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Tribeca: Tell us a little about The Kite.
Prashant Bhargava: Patang (The Kite) is a narrative family drama that takes place during India’s largest kite festival, Uttarayan. It follows six characters, who, like the kites above, duel, and dip and soar. It’s thematically a film about how celebration heals.
Tribeca: So you got into filmmaking through graffiti?
Prashant Bhargava: Growing up in Chicago, I was into graffiti and I would break-dance and rap and that aspect of hip hop at that time. What I see now is very different, but it was a culture in itself, and the way that I connected with my own roots. I was a computer science guy, as well as doing that graffiti, and they both came together, and when I finished college I started doing design work and then moved into motion design and commercials.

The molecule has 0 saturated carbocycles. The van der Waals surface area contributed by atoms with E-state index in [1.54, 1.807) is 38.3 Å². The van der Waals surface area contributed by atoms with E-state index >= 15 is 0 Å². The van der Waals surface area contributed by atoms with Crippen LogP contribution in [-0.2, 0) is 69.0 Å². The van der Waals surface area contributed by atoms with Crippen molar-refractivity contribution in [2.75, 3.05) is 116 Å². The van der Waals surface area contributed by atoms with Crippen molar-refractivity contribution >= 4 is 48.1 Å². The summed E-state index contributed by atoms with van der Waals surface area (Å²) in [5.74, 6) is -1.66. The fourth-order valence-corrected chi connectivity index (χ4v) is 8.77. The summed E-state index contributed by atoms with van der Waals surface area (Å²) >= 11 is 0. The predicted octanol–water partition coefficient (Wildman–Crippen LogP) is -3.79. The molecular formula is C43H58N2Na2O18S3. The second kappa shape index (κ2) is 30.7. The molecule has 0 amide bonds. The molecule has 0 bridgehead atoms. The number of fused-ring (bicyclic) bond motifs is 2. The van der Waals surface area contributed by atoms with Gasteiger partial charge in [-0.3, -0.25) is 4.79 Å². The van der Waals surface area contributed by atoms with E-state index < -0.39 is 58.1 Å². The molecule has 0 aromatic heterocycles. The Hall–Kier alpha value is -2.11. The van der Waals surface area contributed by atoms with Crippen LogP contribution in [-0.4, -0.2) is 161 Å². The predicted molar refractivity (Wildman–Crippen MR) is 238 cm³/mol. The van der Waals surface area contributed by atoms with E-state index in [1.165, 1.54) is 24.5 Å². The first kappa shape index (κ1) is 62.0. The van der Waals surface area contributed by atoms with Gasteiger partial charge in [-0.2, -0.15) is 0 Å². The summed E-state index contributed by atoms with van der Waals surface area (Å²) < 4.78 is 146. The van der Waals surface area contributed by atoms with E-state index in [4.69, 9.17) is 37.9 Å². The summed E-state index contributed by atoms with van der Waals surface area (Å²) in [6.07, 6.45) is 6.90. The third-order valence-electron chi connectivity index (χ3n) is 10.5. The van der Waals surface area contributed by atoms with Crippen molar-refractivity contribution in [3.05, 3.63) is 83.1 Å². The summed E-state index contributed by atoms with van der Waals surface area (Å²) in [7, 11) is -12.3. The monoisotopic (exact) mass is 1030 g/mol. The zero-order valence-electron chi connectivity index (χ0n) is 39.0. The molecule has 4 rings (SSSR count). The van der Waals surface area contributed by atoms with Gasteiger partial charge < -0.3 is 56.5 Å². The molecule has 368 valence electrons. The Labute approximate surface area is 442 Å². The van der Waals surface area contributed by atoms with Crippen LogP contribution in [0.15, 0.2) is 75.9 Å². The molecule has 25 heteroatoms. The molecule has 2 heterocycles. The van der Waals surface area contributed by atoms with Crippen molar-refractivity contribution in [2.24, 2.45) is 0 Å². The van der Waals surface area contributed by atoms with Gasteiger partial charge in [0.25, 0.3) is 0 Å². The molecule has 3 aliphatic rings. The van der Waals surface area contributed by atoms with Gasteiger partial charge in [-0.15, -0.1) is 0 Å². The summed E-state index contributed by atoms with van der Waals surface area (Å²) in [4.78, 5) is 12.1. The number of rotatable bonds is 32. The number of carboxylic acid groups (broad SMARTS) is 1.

I’ve done a lot of HBO shows, like The Wire, but my interest in graffiti has leant itself to my work in film in thinking about how to put two shots together, that rhythm and what the motivation is to put two cuts together or two colors—that all came from graffiti. I also took pride in it, and it fulfilled my need to connect with something cultural and spiritual.
Tribeca: What inspired you to tell this story? Do you have ancestors in Ahmedabad? Or when did you first discover Uttarayan?
Prashant Bhargava: I had memories of my uncles and my dad flying kites when I was a kid, and it was just a really special thing to see everybody looking up at the sky; it was as if all their thoughts and doubts were forgotten—like meditation in its simplest form. So I had this idea of basing a film around the kite-flying, and I talked to my cousin and he said you absolutely must go to Ahmedabad. When I went there, I just fell in love. It was really spectacular how the whole city came out to fly kites.